Luis Bunuel might well have had the greatest second act of any major filmmaker. The exciting and terrible events of the 20th century shaped his early career, but by the age of fifty it seemed Bunuel would only be remembered as a minor player in the Surrealist movement. Having spent the last fifteen years surviving Franco’s purges and American red-baiters, Bunuel found himself in Mexico City working on the fringes of his adopted country’s film industry. A happy ending didn’t look to be in the cards, but a timely and controversial film about the city’s rotten underbelly put Bunuel back on the world cinema map.
This oldest son of a businessman (who made his fortune selling arms in Cuba) spent a comfortable childhood in the conservative Aragon region of northern Spain. There, Luis attended Jesuit school but after reading Darwin the teenager rejected Catholicism adopted Marx and set his sights on becoming an entomologist. But his father disapproved of such an ungentlemanly vocation, so Bunuel enrolled in the school of engineering at the University of Madrid. There, he would befriend the poet Federico Garcia Lorca and the fledgling artist Salvador Dalí forming an exciting bond which would lead him astray from his dull studies. But like many artists and intellectuals of their generation, the men would soon flee their native country for the City of Lights.
Upon arriving in Paris in 1925, Bunuel had no plans to pursue a specific vocation. He hobnobbed with Spanish ex-pats at trendy Latin Quarter and Montparnasse cafes and penned film reviews for local newspapers to make ends meet and carve out a niche in the burgeoning artistic community. Inspired by the visionary films of Fritz Lang and the perverse writings of the Marquis de Sade, Bunuel struck up a friendship with director Jean Epstein for whom he did small acting roles, wrote and assisted in his sinister take on Poe’s The Fall of the House of Usher.
Finally, ready to shock the world, Bunuel summonsed old friend Dali from Barcelona to help him create Un chien andalou, the anarchic short which proved to be the generation’s signature surrealist manifesto. Featuring such visually striking and unnerving scenes of ants crawling out of a hole in a man’s hand and a barber’s splicing of a human eyeball, the sixteen-minute film is a merry assault on the senses and Judeo-Christian morality. Bunuel and Dali construct their piece as a disjointed fable, where time and space have no bearing, and use suggestive and blatant imagery to shock and outrage. Catholicism, the mores of the bourgeoisie and American genre cinema are among the many institutions sent up with gruesome violence and outrageous humor.
The selfish and irrational protagonists (Simone Mareuil and Pierre Batcheff) are typical Bunuel lovers; only a freak of nature (a sandstorm) ultimately stands the way of their weird passion. Owing to the film’s brevity, light satirical touch and startling originality it became a big and fashionable hit among critics and intellectuals. Perhaps thinking he let his audiences slip off the hook too easily in Un Chien Andalou, Bunuel prepared an onslaught that would offend conservative and liberal sensitivities alike.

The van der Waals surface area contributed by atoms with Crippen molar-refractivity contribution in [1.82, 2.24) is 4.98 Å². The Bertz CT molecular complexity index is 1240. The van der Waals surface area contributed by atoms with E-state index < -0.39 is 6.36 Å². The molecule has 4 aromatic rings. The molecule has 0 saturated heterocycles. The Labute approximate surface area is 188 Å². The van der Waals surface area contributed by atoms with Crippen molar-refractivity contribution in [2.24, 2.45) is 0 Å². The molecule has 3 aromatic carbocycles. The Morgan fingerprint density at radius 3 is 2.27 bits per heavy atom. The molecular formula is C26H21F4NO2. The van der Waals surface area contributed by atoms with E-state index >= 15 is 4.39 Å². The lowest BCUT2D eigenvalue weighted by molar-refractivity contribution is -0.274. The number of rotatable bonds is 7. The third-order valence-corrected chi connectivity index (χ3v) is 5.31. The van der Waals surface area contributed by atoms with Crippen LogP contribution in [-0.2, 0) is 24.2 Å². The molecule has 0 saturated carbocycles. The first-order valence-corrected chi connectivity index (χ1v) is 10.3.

Bunuel and Dali had a falling out during the early stages of L’age D’or. With little input from his former friend Bunuel completed the scenario and took over production. Inevitably, this second masterwork from the surrealist workshop had little of Dali’s whimsy but a whole lot of Bunuel attitude. It also had a story…of sorts. During a dedication to a band of deceased Mallorcan priests a congregation becomes outraged by a young couple making love in the mud. The man (Gaston Modot) is led away by gendarmes and the woman (Lya Lys) is returned to her upper class home in the country.
After being hounded by dogs, harassed by the cops and beguiled by the essence of his lover, Modot informs his captors he is actually an ambassador sent to spread goodwill across the Republic. The confused cops let Modot escape and he makes his way to Lys’ country house where her parents are holding an exclusive party. Modot crashes the party, smacks Lys’ mother in the face and takes the delighted girl to the garden where they engage in a fetishistic love ritual. Modot’s ecstasy is interrupted by the appearance of an elderly conductor (Duchange) with a headache. Lys takes pity on the old man and begins to make out with him driving the enraged Modot to perform his final cleansing act.
Bunuel bookends this peculiar narrative with an ancient documentary about the predatory behavior of scorpions and a recreation of Sade’s The 120 Days of Sodom with a Christ-like figure playing the Marquis’ fabled monster, The Duke of Blangis (Lionel Salem). Bearing a keen resemblance to his director, Modot plays Bunuel’s alter ego with fire and panache. Anyone or anything that stands in his way will suffer a kick to the torso or a smack in the kisser. No damsel in distress, Lys exhibits a mind of her own by rebelling against her hypocritical parents then rejecting the dashing Modot for a decrepit suitor. This “L’amour fou” is, perhaps, the major theme in Bunuel’s films and would be explored in greater depth in such films as El, The Criminal Life of Archibaldo de la Cruz, Belle de jour and Tristana.